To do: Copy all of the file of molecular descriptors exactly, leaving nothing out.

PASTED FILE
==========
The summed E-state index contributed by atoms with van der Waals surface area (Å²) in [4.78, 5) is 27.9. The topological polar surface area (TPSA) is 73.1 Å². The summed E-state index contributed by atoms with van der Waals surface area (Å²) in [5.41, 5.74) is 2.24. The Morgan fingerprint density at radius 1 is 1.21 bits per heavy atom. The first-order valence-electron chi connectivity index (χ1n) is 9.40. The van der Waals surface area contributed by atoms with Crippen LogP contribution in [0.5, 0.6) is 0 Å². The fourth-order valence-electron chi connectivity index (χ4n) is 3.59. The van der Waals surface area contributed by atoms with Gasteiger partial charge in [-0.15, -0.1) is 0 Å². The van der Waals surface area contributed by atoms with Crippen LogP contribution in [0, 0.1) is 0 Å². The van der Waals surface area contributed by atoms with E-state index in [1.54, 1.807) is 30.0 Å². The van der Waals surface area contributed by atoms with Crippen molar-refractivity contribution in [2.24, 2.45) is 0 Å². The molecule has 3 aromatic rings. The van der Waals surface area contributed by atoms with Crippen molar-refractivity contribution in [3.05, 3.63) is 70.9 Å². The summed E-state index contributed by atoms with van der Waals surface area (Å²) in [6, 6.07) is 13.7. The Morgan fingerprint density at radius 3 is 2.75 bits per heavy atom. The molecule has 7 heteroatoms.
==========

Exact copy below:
The summed E-state index contributed by atoms with van der Waals surface area (Å²) in [4.78, 5) is 27.9. The topological polar surface area (TPSA) is 73.1 Å². The summed E-state index contributed by atoms with van der Waals surface area (Å²) in [5.41, 5.74) is 2.24. The Morgan fingerprint density at radius 1 is 1.21 bits per heavy atom. The first-order valence-electron chi connectivity index (χ1n) is 9.40. The van der Waals surface area contributed by atoms with Crippen LogP contribution in [0.5, 0.6) is 0 Å². The fourth-order valence-electron chi connectivity index (χ4n) is 3.59. The van der Waals surface area contributed by atoms with Gasteiger partial charge in [-0.15, -0.1) is 0 Å². The van der Waals surface area contributed by atoms with Crippen LogP contribution in [0, 0.1) is 0 Å². The van der Waals surface area contributed by atoms with E-state index in [1.54, 1.807) is 30.0 Å². The van der Waals surface area contributed by atoms with Crippen molar-refractivity contribution in [2.24, 2.45) is 0 Å². The molecule has 3 aromatic rings. The van der Waals surface area contributed by atoms with Crippen molar-refractivity contribution in [3.05, 3.63) is 70.9 Å². The summed E-state index contributed by atoms with van der Waals surface area (Å²) in [6, 6.07) is 13.7. The Morgan fingerprint density at radius 3 is 2.75 bits per heavy atom. The molecule has 7 heteroatoms.